As the week went on, the villagers, especially the children, really opened up to us. While we couldn't speak each others languages, we learned to communicate. I made friends with a 15 year old named Kashav who helped us with our house. The children, including Kashav, would mix mud in a pit for us to use as mortar as we layed bricks. They would also bring the mud to us as we asked for "mati" the Marathi word for mud. "Mati, mati!" we would yell, and the kids would bring the mud. Here's our house on the first day, with a view of the mati pit:

And here's my friend Kashav, standing in the mud pit. I think this is before he snuck up on me and left a muddy handprint on my shirt:

Here I am with some of the kids in the guava tree. I had the honor of being the first and only injury on the job site. I accidentally ran into a limb of the guava tree. The medical staff on duty tood it very seriously and bandaged me up while all the villagers stood watch.

Here, on day 2, Smita and I are working on the house:

The kids loved being in pictures, and then seeing themselves on the digital cameras. Front right in the picture below is a 'neighbor kid' named Madhuri, who was quite the Diva, as you can see. She was also really bright. She would continually surprise me by sneaking in an English word when you least expected it: One day, sitting in the guava tree, she counted to 70 in English.

Here's the house on Day 2:

And on Day 3:

And on the last day of building:

While we didn't finish this particular house, the team did finish one of the houses which we dedicated on the last day. Each of the eight houses were in various states of completion at the start. We did have a 'dedication ceremony' and decorated the house to make it look festive. Madhuri decorated the ground in front of the house with rangoli-- a design in colored powders in the sand:

A completed house:

The last day of the build was very sad for me. I wanted another week with the kids, another week to work on the house. Leaving the village and saying goodbye was difficult.

The kids waving goodbye on the last day:

Tuesday, November 13, 2007

Nagewadi Village

Here's my journal entry that appeared on Delta Net during the build:

I woke up this morning ready to go build! I was really looking forward to today because I felt like I knew what I was doing, as opposed to yesterday when I felt very clueless. Even the children in the village laughed at my confusion. In general, there is a lot more confidence exhibited by everyone today, and it feels like much more work is getting done.

I think my favorite part so far is laughing with the children and trying to communicate. Some of the older ones know a few words of English, and like practicing them. Today, one brought me a bucket of the mud we are using for mortar. When I said “thank you” she replied “it’s all right” and laughed. The kids also like to pose for pictures with us and then see themselves on the screen of the digital cameras. Today, a couple of the boys picked up baby goats to accentuate our group photo.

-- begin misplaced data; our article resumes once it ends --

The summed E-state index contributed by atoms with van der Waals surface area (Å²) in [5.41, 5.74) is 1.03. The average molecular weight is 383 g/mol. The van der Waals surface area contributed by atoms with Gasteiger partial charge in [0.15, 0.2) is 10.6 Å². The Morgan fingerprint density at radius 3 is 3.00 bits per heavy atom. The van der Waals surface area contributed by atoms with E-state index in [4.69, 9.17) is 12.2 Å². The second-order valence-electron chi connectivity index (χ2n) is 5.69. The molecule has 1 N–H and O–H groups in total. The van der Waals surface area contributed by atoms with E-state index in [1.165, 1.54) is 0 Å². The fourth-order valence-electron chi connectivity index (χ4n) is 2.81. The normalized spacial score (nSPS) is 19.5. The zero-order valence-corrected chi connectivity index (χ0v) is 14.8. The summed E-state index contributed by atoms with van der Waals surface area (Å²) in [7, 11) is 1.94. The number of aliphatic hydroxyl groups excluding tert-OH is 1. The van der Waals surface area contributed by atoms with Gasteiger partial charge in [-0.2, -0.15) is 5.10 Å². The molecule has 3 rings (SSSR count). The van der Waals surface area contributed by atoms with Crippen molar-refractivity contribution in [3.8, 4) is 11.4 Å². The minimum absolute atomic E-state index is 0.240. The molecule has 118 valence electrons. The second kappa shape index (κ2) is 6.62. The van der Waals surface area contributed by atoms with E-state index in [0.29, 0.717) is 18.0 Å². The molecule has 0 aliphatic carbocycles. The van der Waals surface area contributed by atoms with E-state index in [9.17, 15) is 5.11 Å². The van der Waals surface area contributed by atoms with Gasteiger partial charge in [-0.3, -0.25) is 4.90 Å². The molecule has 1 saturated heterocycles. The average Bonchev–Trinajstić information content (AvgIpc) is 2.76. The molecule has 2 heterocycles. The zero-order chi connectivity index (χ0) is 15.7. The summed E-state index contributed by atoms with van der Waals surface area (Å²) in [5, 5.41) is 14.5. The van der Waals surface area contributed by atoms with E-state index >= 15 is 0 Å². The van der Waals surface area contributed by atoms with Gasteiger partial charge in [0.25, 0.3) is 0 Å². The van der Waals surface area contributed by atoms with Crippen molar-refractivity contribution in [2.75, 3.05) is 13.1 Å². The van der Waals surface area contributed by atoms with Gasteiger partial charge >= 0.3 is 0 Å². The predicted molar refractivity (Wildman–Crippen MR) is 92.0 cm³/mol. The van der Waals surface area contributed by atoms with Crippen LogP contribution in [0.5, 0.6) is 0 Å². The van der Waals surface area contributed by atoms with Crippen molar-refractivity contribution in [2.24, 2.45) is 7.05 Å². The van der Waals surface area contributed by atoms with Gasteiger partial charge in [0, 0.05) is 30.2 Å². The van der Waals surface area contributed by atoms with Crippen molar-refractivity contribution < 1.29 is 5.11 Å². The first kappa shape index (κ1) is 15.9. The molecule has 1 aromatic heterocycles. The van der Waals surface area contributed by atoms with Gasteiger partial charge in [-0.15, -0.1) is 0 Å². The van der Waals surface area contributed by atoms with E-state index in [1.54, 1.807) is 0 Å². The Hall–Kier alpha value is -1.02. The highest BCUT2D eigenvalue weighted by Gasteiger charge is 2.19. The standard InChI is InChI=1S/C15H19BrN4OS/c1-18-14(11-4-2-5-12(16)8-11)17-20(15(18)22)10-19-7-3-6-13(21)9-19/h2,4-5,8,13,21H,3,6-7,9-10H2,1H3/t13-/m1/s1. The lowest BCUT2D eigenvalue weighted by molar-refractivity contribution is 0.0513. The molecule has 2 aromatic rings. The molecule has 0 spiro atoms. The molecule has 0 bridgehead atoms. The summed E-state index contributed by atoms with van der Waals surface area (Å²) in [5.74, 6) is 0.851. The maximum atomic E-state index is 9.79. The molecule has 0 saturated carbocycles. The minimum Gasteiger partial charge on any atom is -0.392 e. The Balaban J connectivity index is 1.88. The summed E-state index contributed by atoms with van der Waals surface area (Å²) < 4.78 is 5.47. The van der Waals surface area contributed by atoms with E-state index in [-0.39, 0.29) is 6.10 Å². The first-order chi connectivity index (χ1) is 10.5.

It is amazing to me how self-sufficient the village is. There is a direct line between the work the villagers do and the necessities of life: food, water, and shelter. We see them salt-curing peppers for the months to come, beating millet to make food, carrying wood to cook their meals. It is not just work—it is a matter of survival. Somehow, it makes the daily obstacles I face in the office seem quite small.

Sunday, November 11, 2007

Mumbai to Karjat

I'm leaving Mumbai today for Karjat for the Habitat Build! No internet access for the next four or five days.

Saturday, November 10, 2007

Mumbai, India -- Day 2

So far today, we've had a leisurely morning around Nameeta's house, updating our blogs, and having a great breakfast of dosas, masala dosas, sambar, uttapam, and a wonderful coconut chutney.

Dosas are generally served for breakfast and made from a batter of ground lentils and rice, spread thin like a crepe, and fried. The masala dosa is stuffed with fried onions, potatoes, and spices. Sambar is basically a red colored vegetable soup. Uttapam is kind of like a dosa, but it is thicker with yummy ingredients cooked into the batter... like onions and tomatoes.

Below, the coconut chutney is on the far left, the sambar in the middle, and then a plate of uttapam and dosas. (The Masala Dosa was all eaten by this point.)

Friday, November 09, 2007

Mumbai, India -- Day 1

"We made it to Mumbai! Great flight. We’ve landed just in time for the Diwali festival, and lots of fireworks (phatakas) are going off!"

That's the email I sent to family and coworkers last night just after arriving in Mumbai--my second visit to this incredible city and country.

After writing that and changing into a traditional kurta, I went to the Ramkrishna Mission where a celebration started at midnight. Many people were gathered, and we listened to the singing and chanting as people prayed to the goddess Kali. Here I am in the mission with the image of Kali behind me.

Here we are in front of the mission. Notice the image of Ganesh, the elephant god, the "remover of obstacles," above us. From left to right, Nameeta's mother-in-law, Smita, Nameeta, Cindy, and me.

After leaving the mission, we went back to Nameeta's. But on the way, we stopped by a temple to Hanuman, the monkey god, where people have tied bells over the years for good fortune. There are thousands of bells.